Labor agreements should be reviewed for acceptability in both cultures. A traditional practice in one country may be discriminatory in another. Make sure you won't get into trouble overseas by imposing U.S. standards on local employees. But, also beware of allowing practices in your overseas branch, franchise or partner's office that would be considered unfair or illegal in the United States.

Establish and communicate your standards for international business activities. One way to do that is to establish a code of conduct based on the company's values and objectives. This code should be distributed to all company employees, agents, and business partners. You can also print a pamphlet or an employee handbook, which provides more details and identifies instances when employees should seek further guidance from company lawyers, compliance officials or supervisory personnel. Compliance materials should be carefully written to take into account the company's specific operations, practices, personnel, corporate culture and history.

Trademark Protection

Generally, trademark laws and rights are based on actual (or bona fide intent to) use in a given country. Unlike international copyright, your properly-registered domestic trademark does not automatically confer any trademark rights in other countries. Take steps to ensure the availability and registration of your trademarks in all targeted markets.

Also, make sure your trademark translates effectively in the targeted country and native language. Many growing businesses have had to modify their names, designs or slogans because of translation or pirating problems in new markets. For example, many U.S. automotive services franchisors had to retool trademarked brands that over-emphasized speed, because automobile owners overseas valued attentive, quality service over fast service.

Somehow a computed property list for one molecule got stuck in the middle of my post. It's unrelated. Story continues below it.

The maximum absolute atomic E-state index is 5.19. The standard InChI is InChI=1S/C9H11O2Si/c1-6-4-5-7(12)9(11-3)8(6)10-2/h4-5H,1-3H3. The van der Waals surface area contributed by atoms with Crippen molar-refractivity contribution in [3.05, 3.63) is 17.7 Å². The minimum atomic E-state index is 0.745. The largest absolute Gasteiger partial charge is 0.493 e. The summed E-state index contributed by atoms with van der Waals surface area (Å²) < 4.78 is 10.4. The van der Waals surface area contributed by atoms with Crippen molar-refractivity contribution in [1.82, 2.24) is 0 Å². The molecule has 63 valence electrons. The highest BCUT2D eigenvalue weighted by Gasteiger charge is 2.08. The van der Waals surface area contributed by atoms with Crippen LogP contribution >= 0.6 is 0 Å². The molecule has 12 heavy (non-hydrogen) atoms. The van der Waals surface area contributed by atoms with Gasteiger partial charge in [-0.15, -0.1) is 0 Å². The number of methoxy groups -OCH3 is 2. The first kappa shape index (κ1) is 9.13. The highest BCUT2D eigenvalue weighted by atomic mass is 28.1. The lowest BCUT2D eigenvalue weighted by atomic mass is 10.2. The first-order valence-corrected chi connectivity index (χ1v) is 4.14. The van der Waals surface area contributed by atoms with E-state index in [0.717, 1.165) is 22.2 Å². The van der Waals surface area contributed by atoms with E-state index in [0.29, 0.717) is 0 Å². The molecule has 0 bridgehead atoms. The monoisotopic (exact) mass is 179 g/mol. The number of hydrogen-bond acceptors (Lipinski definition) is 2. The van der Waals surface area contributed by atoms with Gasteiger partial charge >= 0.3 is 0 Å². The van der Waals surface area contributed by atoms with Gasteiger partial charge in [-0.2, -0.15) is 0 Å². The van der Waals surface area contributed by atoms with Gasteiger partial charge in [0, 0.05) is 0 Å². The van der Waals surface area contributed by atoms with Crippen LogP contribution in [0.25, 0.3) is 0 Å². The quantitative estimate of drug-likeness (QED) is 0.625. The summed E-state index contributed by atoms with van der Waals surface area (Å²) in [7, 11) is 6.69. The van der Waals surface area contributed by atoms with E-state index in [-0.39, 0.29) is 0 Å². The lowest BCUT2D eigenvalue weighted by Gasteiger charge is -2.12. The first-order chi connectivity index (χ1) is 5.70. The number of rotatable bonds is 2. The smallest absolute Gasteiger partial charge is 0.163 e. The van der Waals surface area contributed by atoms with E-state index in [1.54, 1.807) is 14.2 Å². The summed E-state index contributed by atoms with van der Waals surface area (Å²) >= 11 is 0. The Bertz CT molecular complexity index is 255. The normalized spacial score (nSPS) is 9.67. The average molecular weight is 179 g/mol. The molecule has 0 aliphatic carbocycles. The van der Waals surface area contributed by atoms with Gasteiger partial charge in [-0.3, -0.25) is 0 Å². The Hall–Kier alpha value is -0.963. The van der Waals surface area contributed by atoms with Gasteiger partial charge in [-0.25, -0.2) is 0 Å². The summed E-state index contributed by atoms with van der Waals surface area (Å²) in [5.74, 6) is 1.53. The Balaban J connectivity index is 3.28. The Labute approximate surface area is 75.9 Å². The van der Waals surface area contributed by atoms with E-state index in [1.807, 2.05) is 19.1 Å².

Compliance Programs

Many U.S. and foreign laws regulate the international business activities of U.S. companies. If your company does or plans to do business overseas, put an updated compliance program in place to address the legal issues that arise from such activities.

Two categories of laws govern the international business activities of U.S. companies. The first consists of laws that can also be applied in a domestic context, such as antitrust, employment and economic-espionage laws. The second category includes laws targeted more specifically to international business. One example is the U.S. Foreign Corrupt Practices Act (FCPA), which prohibits bribery of foreign government officials and officials of public international organizations. Under the FCPA, a U.S. company can be held liable for the activities of its consultants, joint venture partners, or a recently acquired subsidiary.

Imports and exports are subject to customs laws and regulations. The U.S. government has also imposed export and import controls as sanctions against certain countries. Be aware of these laws and restrictions as they relate to your business, and make sure your company's practices comply with them.

Try to establish an environment in which employees and agents recognize that the company is serious about compliance. Hire competent and honest personnel to start with, then be able and willing to conduct an internal investigation if any violations are suspected.

The adverse consequences arising from an unlawful transaction can be substantial, including revocation or suspension of export or import privileges, debarment from government contracts, negative publicity, plus the expense and disruption of responding to a government investigation. Paying attention to compliance is a necessary step toward the success of your global expansion.